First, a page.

To obtain a sample of each region large enough to statistically model its behaviour, initial seeds have to be placed completely inside the regions. Boundary information allows us to extract these positions in the ``core'' of regions by looking for places far away from contours.
Boundaries between colour texture regions, which are combination of colour edges and texture edges can be considered as perceptual edges, because a human has the ability to detect both ones. The problem of texture edge detection is considered as a classical edge detection scheme in the multidimensional set of texture features which are used to represent the region characteristics . Meanwhile, the extraction of colour boundaries implies a major difficulty since the use of an edge detector over a colour image produces the apparition of microedges inside a textured region. Our approach, is based on the perception of textures as homogeneous colour regions when they are seen from a long distance . A smoothing process is progressively performed starting from the original image until textures looks homogeneous, as we would look the texture from far away. Then, the application of an edge detector allows to obtain the colour edges. Figure 2 shows the effect of smoothing a textured image; regions which were originally textured are appreciated as homogeneous colour regions.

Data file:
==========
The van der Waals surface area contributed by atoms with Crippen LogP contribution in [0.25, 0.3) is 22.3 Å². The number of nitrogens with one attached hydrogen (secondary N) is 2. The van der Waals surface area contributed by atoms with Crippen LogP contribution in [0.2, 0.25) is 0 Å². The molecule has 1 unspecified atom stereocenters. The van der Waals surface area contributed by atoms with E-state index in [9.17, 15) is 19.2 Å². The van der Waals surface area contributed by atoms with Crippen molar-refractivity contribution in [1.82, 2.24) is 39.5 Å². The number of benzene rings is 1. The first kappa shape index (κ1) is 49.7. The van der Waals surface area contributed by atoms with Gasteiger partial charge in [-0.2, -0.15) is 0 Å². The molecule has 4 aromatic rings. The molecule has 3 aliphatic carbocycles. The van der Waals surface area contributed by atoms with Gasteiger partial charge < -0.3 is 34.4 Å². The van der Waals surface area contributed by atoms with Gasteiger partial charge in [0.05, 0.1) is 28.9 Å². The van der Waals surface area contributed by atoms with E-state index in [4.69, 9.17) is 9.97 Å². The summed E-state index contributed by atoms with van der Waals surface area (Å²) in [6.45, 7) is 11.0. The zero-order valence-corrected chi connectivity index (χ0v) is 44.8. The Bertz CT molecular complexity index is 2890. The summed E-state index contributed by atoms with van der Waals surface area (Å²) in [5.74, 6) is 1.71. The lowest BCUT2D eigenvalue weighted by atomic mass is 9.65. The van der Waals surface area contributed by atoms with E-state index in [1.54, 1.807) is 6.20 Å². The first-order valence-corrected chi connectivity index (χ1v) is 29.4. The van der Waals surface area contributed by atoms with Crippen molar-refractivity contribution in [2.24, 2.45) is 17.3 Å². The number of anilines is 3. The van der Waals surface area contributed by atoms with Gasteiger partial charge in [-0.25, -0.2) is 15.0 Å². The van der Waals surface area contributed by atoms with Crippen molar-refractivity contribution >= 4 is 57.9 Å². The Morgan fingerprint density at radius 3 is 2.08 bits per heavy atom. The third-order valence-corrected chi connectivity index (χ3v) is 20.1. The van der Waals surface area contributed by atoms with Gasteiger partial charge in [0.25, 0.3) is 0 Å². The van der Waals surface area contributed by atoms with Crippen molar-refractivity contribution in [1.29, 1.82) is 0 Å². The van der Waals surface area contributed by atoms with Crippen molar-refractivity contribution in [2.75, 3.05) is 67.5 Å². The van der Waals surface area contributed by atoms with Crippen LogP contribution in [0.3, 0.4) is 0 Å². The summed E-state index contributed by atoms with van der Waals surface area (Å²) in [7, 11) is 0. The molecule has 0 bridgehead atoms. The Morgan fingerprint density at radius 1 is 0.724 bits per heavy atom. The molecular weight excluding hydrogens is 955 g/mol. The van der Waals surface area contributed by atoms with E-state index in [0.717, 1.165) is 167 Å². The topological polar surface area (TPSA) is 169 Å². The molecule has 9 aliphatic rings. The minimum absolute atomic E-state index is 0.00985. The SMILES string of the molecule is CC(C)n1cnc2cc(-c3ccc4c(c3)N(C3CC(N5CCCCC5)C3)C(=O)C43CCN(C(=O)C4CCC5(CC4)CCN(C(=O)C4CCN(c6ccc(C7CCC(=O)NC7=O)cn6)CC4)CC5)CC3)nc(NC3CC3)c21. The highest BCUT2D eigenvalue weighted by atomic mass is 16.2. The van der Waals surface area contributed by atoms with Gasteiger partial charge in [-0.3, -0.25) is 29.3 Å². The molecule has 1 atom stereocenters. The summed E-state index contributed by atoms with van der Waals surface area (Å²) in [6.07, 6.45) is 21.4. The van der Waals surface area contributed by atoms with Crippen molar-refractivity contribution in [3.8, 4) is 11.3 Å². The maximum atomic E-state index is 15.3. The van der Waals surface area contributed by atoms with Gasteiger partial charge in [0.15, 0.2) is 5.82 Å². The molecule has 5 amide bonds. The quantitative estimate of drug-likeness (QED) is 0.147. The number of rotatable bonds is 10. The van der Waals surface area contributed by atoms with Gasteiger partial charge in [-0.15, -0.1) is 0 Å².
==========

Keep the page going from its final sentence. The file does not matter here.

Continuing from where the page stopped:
The union of texture and colour edges provides the perceptual edges of the image. Nevertheless, due to the inherently non-local property of texture and the smoothing process performed, the result of this method are inaccurate and thick contours (see Figure 2.c). However, this information is enough to perform the seed placement in the ``core'' of regions, which allows to model the characteristics of regions.